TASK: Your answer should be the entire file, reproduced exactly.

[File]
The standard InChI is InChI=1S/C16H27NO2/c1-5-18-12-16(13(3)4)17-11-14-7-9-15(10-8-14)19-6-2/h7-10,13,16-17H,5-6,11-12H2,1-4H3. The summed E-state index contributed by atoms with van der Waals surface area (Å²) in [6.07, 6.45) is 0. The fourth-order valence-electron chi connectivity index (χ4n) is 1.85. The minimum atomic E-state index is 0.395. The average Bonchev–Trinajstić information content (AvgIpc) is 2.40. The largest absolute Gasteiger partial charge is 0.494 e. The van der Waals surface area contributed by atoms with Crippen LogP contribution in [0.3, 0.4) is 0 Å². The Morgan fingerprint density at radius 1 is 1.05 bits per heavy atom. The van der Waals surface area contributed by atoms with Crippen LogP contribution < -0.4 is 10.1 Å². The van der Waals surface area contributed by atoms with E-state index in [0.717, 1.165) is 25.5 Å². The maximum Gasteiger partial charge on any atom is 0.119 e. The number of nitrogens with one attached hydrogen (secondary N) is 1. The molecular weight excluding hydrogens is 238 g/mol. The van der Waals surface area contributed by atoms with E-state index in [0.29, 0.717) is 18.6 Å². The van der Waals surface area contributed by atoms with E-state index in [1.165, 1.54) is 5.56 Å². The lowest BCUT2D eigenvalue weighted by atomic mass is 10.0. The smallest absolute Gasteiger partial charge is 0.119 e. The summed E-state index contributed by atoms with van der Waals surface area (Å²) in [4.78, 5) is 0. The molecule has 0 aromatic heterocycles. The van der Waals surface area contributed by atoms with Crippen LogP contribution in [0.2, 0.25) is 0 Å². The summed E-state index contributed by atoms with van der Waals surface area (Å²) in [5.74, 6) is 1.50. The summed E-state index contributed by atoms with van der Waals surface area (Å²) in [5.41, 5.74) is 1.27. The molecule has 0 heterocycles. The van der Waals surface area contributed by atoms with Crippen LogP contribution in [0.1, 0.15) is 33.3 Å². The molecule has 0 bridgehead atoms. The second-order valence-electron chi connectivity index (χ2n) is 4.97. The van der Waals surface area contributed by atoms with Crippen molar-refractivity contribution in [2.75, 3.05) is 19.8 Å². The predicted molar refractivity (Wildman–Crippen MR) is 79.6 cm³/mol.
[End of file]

The standard InChI is InChI=1S/C16H27NO2/c1-5-18-12-16(13(3)4)17-11-14-7-9-15(10-8-14)19-6-2/h7-10,13,16-17H,5-6,11-12H2,1-4H3. The summed E-state index contributed by atoms with van der Waals surface area (Å²) in [6.07, 6.45) is 0. The fourth-order valence-electron chi connectivity index (χ4n) is 1.85. The minimum atomic E-state index is 0.395. The average Bonchev–Trinajstić information content (AvgIpc) is 2.40. The largest absolute Gasteiger partial charge is 0.494 e. The van der Waals surface area contributed by atoms with Crippen LogP contribution in [0.3, 0.4) is 0 Å². The Morgan fingerprint density at radius 1 is 1.05 bits per heavy atom. The van der Waals surface area contributed by atoms with Crippen LogP contribution < -0.4 is 10.1 Å². The van der Waals surface area contributed by atoms with E-state index in [0.717, 1.165) is 25.5 Å². The maximum Gasteiger partial charge on any atom is 0.119 e. The number of nitrogens with one attached hydrogen (secondary N) is 1. The molecular weight excluding hydrogens is 238 g/mol. The van der Waals surface area contributed by atoms with E-state index in [0.29, 0.717) is 18.6 Å². The van der Waals surface area contributed by atoms with E-state index in [1.165, 1.54) is 5.56 Å². The lowest BCUT2D eigenvalue weighted by atomic mass is 10.0. The smallest absolute Gasteiger partial charge is 0.119 e. The summed E-state index contributed by atoms with van der Waals surface area (Å²) in [4.78, 5) is 0. The molecule has 0 aromatic heterocycles. The van der Waals surface area contributed by atoms with Crippen LogP contribution in [0.2, 0.25) is 0 Å². The summed E-state index contributed by atoms with van der Waals surface area (Å²) in [5.74, 6) is 1.50. The summed E-state index contributed by atoms with van der Waals surface area (Å²) in [5.41, 5.74) is 1.27. The molecule has 0 heterocycles. The van der Waals surface area contributed by atoms with Crippen LogP contribution in [0.1, 0.15) is 33.3 Å². The molecule has 0 bridgehead atoms. The second-order valence-electron chi connectivity index (χ2n) is 4.97. The van der Waals surface area contributed by atoms with Crippen molar-refractivity contribution in [2.75, 3.05) is 19.8 Å². The predicted molar refractivity (Wildman–Crippen MR) is 79.6 cm³/mol.